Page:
Human Capital & Careers

Boards Getting Creative With Exec Comp

In: Signing bonuses, restricted stock. Out: executive loans, stock options.
Lisa YoonFebruary 3, 2003

Corporate directors are feeling like they’re stuck between a rock and a hard place when it comes to executive pay.

On one hand, board members are wary of the bad press that revelations of exorbitant pay packages for top executives can invite. What’s more, with Congress outlawing loans by companies to executives and directors, and growing pressure from shareholders to expense options, components of the executive pay package are growing increasingly limited.

On the other hand, directors also fear that substantially reducing executive-compensation packages will limit their companies’ ability to hire or retain talented leaders.

To stay competitive, companies are looking to get creative in souping up executive pay to lure top talent, according to a report in the Washington Post..

Though we won’t know for sure until the spring proxy season, the Post says there’s anecdotal evidence that changes are already is afoot — changes like more signing bonuses, outright cash to replace loans, and more restricted stock.

There is disagreement on what the year will bring, says the newspaper. Paul Hodgson, an analyst at the Corporate Library, told the Post that the use of options, while decreasing, probably won’t disappear. He said that companies might begin considering a different tack: performance shares, popular in the U.K. Since performance shares work like a reward — paid to executives as they hit performance targets — Hodgson believes they’d fly with investors.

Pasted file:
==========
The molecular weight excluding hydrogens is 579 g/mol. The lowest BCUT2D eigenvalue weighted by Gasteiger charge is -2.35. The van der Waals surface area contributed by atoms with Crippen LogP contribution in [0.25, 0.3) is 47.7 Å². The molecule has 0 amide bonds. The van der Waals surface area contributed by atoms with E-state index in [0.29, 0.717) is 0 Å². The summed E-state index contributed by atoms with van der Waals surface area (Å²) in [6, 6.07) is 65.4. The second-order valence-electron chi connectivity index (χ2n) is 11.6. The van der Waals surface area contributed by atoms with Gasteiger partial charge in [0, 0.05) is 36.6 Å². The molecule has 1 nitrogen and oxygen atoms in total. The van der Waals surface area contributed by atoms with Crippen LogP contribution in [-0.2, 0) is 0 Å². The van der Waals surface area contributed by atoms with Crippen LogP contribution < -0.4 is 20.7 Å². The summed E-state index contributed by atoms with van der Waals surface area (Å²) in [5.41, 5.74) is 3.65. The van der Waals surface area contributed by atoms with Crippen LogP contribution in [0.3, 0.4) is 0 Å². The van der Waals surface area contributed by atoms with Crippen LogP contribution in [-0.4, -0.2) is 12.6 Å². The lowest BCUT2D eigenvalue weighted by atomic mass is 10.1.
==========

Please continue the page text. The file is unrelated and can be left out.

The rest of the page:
Restricted stock is another popular one, especially since it’s favored by corporate-governance advocates, because by requiring that executives hold them for a fixed period, often two to three years, they encourage executives to focus on long-term growth and profitability.

Like fashion trends, different styles of stock grants come and go, says the Post. And interestingly, in the swinging polyester days of the late 1970’s restricted stock was considered square, for the very reason it’s making a comeback today: because it didn’t provide enough incentive for fast growth.

But with all the complications of compensation issues at public companies drive many executive job hunters to privately held outfits? One consultant thinks so: Dan Moynihan of Compensation Resources Inc. told the Post that since private companies aren’t beholden to the same rules (like offering executive loans) as public companies are, they will be able to offer a lot more to star executives.

Here’s hoping they don’t push leisure suits on the new talent.

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